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Credit rating agency Moody's downgraded Ontario's debt on Thursday, just a day after competitor Standard & Poor's suggested it might do the same, the latest blow in the Canadian province's battle to tame its climbing debt.
The negative action on one of the world's largest non-sovereign issuers of debt is a warning signal to markets, and could make borrowing for the province even more expensive - threatening its recently improved plan to balance its budget.
"You see two back-to-back moves by very important credit rating agencies, I think markets are going to be concerned about the risks associated with Ontario debt but I don't think it's going to be a significantly higher risk premium than what we've been seeing," said Sonya Gulati, economist at Toronto-Dominion Bank.
"Nothing has really changed from yesterday versus today but I think there's a bit more concern out there for Ontario's fiscal challenge."
Moody's dropped the issuer and debt ratings on the country's most populous province to Aa2 from Aa1, with a stable outlook, affecting approximately $202 billion in debt securities.
"The downgrade of Ontario's rating reflects the growing debt burden and the risks surrounding the province achieving its medium-term fiscal plan given the subdued growth outlook, extended time frame back to balance and ambitious expenditure targets," Jennifer Wong, Moody's lead analyst on the province, said in a research report.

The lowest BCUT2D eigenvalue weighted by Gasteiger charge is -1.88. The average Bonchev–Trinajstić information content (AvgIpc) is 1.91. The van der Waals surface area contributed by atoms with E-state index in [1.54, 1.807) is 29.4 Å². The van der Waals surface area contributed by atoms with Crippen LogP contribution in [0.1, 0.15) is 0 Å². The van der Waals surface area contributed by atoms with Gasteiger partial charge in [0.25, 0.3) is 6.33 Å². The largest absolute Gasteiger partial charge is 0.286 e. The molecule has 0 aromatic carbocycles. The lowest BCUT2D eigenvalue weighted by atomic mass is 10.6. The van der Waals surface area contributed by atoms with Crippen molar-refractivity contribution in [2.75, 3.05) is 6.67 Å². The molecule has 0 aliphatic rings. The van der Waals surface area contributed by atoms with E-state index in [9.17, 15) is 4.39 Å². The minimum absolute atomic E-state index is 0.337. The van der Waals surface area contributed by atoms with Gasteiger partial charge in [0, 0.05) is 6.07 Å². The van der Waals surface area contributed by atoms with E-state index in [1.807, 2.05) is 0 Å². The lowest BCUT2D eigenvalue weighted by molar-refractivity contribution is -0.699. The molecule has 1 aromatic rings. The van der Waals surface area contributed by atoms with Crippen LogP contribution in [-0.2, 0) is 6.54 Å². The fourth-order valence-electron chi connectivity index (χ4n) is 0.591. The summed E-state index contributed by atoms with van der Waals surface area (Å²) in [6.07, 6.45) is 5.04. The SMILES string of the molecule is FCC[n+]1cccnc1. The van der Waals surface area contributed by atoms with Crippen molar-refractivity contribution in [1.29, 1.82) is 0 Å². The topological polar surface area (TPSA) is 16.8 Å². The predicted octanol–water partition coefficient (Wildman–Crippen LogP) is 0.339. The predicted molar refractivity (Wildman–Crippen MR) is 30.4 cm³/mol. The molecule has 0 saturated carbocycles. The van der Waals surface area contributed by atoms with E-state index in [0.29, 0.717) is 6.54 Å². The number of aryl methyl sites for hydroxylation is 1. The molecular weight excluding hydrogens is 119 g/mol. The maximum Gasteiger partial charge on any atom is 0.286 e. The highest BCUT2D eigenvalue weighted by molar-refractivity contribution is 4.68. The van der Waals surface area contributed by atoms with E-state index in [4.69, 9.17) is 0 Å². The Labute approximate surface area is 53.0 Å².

The move brought Moody's score on the province more in line with the other two big rating agencies, S&P and DBRS. DBRS downgraded the province in the fall of 2009, after the global recession hit the province's manufacturing base.
DBRS gave Ontario's ambitious austerity budget the benefit of the doubt on Thursday, holding a "stable" outlook on its debt rating.
Ontario Finance Minister Dwight Duncan responded, pointing out that Moody's new rating on Ontario is still higher than those of the two other major rating agencies.
"At the end of the day, these three agencies have a common message for us: They want the parties of this minority legislature to work together to hit the fiscal targets we've laid out," he said in a statement.
Earlier this week, the minority Liberals overcame their first major challenge since being re-elected in October as they passed their 2012-13 budget with the help of a tax-the-rich deal with the left-leaning New Democratic Party that allowed them to stay in power.
Moody's had some reassuring words for the province despite the downgrade. It noted that Ontario's still high investment-grade rating "reflects high debt affordability and the high degree of fiscal flexibility."
The credit action came a day after the government lowered its budget deficit forecasts to 2017-18, when it projects the province will run a $500 million surplus.
Investors who ultimately decide how much of a pick-up in yield Ontario bonds should pay versus Canadian federal debt will have to weigh the province's accelerated path to a balanced budget against the wake-up calls from the ratings agencies.
While still investment grade, Ontario's credit rating -- now Aa2 at Moody's, AA- at S&P, and AA low at DBRS -- is two to three notches below the federal government's top rating.
Ontario's 10-year bond yield traded about 95 basis points above the Canadian government counterpart's 2022 bonds, as the spread between the benchmark yields eased from the two-year high it hit earlier this month.
"Right now you take a look at the debt servicing costs ... and it already eased up quite a bit of the total spending pot," added Gulati. "So with this downgrade you're going to be facing increasing interest rates and that's going to be crowding out the room for other really important priorities like health care and education."